||Volume 18, Number 7, May/June 2006 |
Why I designed a rhyming unit for my Kindergarten students
by Marlene Jastrzebski
During the last school year, I noticed that several children in my Kindergarten class were exhibiting speech and language difficulties. Some of the children did not communicate verbally as well as other children of the same age. A number of my students had problems constructing and saying complete sentences. Some children had unusual difficulty learning new words in a variety of situations, such as whole class, small group, and on a one-to-one basis. Many students displayed problems sequencing events in a story and some tired quickly during activities that required listening and concentration, such as story time. There were also students who appeared to be unusually quiet or withdrawn, and others who were distracted by the sounds of noise in and around the classroom. So taking these concerns in mind and following district protocol, I administered a Kindergarten survey assessment.
There are five components to this survey: oral language, basic concepts in language, phonological awareness, print awareness, and math skills. The results were that 12 of my 22 students had no evidence in two or more parts of the basic concepts in the language section. Six of 22 showed no evidence in two or more parts of the oral language section, and 19 of 22 showed no evidence in two or more of the four subtests in the phonological awareness section of this survey assessment. Looking over the results, I decided that phonological awareness would be the targeted focus of my instruction for the whole class for their year in Kindergarten.
I then reviewed the Prescribed Learning Outcomes as laid out in BC Ministry of Education, Skills, and Training’s English Language Arts K to 7 Integrated Resource Package of 1996. I found three PLOs, which related to my concern:
- It is expected that students will demonstrate a willingness to participate actively in oral activities.
- It is expected that students will demonstrate an understanding of the conventions of print, including how letter sounds make words, left to right movement in reading and spacing.
- It is expected that students will predict unknown words by using picture clues, their knowledge of language patterns, and letter-sound relationships.
I then wrestled with another problem. In the 27 years I have taught in this area, I was aware that many children never have the opportunity to leave their small communities; they have not had the opportunities to visit the ocean, the arctic, or the tropics, for which many commercial rhymes were written. So I thought, how relevant is it to my students to teach about animals they will never have a chance to see for themselves? I have used a wealth of materials about lions, tigers, penguins, and polar bears, but could I not benefit my students more by providing them with rhyming poetry about animals that they see in and around Lillooet? Therefore, knowing that the learning of rhyming skills centers around the communication process, I wrote a series of rhyming poetry, compiled in my phonological awareness kit, which I entitled, "I Love the Mountains." These poems deal with the flora and fauna of Lillooet. I used these poems for the setting the mood aspect of whole group lessons. They provided my students with opportunities to learn about animals and plants abundant in their home environment. I began each class with sharing five rhyming poems, and as my students got comfortable with the poetry and the process, they chose the poetry they wanted to reread. I continue to write this thematic poetry and I have very close to 400 rhymes.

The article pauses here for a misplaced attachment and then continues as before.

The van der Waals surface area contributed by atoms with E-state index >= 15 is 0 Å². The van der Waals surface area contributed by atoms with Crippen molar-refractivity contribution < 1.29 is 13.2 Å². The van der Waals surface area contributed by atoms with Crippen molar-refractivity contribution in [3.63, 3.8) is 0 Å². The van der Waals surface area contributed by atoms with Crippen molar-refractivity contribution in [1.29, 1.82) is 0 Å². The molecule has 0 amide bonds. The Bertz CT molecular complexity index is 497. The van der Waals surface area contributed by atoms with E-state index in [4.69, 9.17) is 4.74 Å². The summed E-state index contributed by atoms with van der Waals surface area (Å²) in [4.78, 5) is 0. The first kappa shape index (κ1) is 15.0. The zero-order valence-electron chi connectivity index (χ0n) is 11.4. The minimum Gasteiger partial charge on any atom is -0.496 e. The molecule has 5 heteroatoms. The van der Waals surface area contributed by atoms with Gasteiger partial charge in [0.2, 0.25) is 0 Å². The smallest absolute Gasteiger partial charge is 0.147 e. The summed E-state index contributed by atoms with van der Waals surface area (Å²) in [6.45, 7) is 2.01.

As well as having each of my poems on letter-sized paper, I also had copies for each child in the student’s "I Can Read" folder. I wrote each poem on lined chart paper, accompanied by a photograph. I printed the words that rhymed in different coloured markers, so that students could see the rhyming words. As most of my students did not understand rhyming, I needed to explicitly point out when words rhymed. Before reading a poem, I would ask my class to listen for the rhyming words, as the text was read. After reading a poem, I would initiate a discussion about which words rhymed and why they rhymed. Then I would choose a word, and have my class think of other words that rhymed with it. Next, I would reread the poem and this time leave out the rhyming word, as my students thought of the rhyming words that would fit. I encouraged my students to try the sentence or line with other rhyming words and then we discussed which rhyming words would make sense in the line of poetry.
The students did extremely well in the summative assessment administered in the last month of the school year but, more important to me, they were very excited to learn all about the fauna and flora of their home communities.
Marlene Jastrzebski teaches at Cayoosh Elementary School, Lillooet.